The world’s largest online retailer is facing charges relating to animal violations after selling products containing donkey meat, reports South Africa’s Business Insider. The new lawsuit claims Amazon is breaking Californian and animal welfare laws by selling items containing ejiao, a gelatin made from donkey skins. Some cultures believe the substance has healing properties – a claim which has never been substantiated.
The charges were brought by the US Center for Contemporary Equine Studies and come after efforts by advocacy groups to end the practice.
Ejiao is "a hard gel that can be dissolved in hot water or alcohol to be used in food or drink, or in beauty products such as face creams,” explains the Brooke USA Foundation, a group fighting against Amazon in support of donkey welfare.
Some advocacy groups and consumers say that companies are deceptively using the substance and thus contributing to the skinning and slaughter of millions of donkeys every year. This includes in South Africa – a major exporter of donkey skins via convoluted illegal trade routes.
One Amazon customer told Wired publication that she was shocked to find anti-hemorrhage dietary supplements on the site that claimed to be "100 percent pure, natural herbs," but which contained "gelatina nigra," – another name for ejiao.
"It's not herbal. It's literally made with donkeys," the customer said. "Why would Amazon sell something that cruel?"
The lawsuit comes after failed efforts by advocacy groups to stop Amazon selling the products. While competitors like Walmart and eBay have pledged to remove products containing ejiao and ban future sales, Amazon has yet to do the same, even as pressure mounts.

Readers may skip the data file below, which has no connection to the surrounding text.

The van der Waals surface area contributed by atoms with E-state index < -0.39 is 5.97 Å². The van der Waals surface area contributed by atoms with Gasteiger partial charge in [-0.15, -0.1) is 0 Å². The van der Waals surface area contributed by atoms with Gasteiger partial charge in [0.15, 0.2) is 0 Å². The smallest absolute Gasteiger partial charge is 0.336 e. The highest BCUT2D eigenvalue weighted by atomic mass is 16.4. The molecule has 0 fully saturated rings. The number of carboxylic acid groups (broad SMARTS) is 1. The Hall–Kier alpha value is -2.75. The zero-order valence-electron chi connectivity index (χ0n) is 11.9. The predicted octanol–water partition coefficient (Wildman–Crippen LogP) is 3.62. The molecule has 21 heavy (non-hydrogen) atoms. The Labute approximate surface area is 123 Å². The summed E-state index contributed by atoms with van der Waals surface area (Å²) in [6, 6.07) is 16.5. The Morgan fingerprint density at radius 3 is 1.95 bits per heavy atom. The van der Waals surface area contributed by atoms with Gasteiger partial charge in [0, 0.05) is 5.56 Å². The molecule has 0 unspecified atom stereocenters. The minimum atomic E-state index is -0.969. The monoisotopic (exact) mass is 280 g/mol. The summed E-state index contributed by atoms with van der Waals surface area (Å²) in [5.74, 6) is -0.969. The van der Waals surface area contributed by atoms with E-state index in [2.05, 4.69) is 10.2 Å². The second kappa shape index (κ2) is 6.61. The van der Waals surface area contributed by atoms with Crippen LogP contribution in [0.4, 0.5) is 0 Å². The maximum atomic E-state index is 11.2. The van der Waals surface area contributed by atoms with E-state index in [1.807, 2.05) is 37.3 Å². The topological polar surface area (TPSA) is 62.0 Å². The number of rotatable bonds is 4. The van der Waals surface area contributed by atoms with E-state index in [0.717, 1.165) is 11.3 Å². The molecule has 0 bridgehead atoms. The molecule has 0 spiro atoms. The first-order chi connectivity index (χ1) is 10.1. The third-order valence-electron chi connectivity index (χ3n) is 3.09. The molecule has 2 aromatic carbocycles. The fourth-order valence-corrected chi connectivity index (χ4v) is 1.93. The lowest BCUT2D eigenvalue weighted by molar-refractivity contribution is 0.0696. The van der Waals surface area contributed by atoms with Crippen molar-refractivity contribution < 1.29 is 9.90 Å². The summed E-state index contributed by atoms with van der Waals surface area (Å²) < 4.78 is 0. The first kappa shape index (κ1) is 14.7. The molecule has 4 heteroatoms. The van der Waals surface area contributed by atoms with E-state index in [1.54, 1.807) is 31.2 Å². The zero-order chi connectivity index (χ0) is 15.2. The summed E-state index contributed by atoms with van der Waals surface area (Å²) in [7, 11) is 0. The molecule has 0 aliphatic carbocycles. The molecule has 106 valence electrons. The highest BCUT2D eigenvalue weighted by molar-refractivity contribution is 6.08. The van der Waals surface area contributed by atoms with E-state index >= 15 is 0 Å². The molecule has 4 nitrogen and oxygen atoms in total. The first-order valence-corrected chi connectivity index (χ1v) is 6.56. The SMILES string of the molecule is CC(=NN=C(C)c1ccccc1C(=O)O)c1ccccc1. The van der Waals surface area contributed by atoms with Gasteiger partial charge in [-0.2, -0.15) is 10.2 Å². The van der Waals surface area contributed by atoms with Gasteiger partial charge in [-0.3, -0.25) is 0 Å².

The lawsuit aims to use an obscure law to stop the sale of ejiao, claiming Amazon is breaching the 1998 Prohibition of Horse Slaughter and Sale of Horsemeat for Human Consumption Act on the grounds that donkeys are equine animals, say reports.
According to an analysis of 1,000 products containing ejiao or which included terms like "donkey hide", at least 15 food items contained the gelatin, and at least four were available to be shipped directly from Amazon warehouses, as opposed to third-party sellers.
According to The Pegasus Foundation, an organization fighting to ban donkey hide products, 8 to 10 million donkeys are thought to be slaughtered each year to meet demand for ejiao. A 2019 report by The Donkey Sanctuary found that "cruel and often illegal treatment of donkeys by local traders is rife" — including documentation of Tanzanian workers bludgeoning animals to death with hammers to meet slaughter quotas.
The suit calls on Amazon to ban ejiao immediately, and if the retailer loses, it could face fines of up to $1 million for each day that ejiao-related transactions occur in California.
“We need stop the sale of ejiao on the world's largest purchasing online platform," Brooke USA Foundation states on its website. “If we help curtail product availability, we can have an impact on the economic gain of those involved in the manufacture of ejiao — both legal and illegal suppliers."
Network for Animals helps fight the donkey skin trade and supports animals rescued from the brutal trade across Africa. In 2021, we were instrumental in shutting down a donkey slaughterhouse in Shinyanga, Tanzania, and in banning donkey slaughter across that country.
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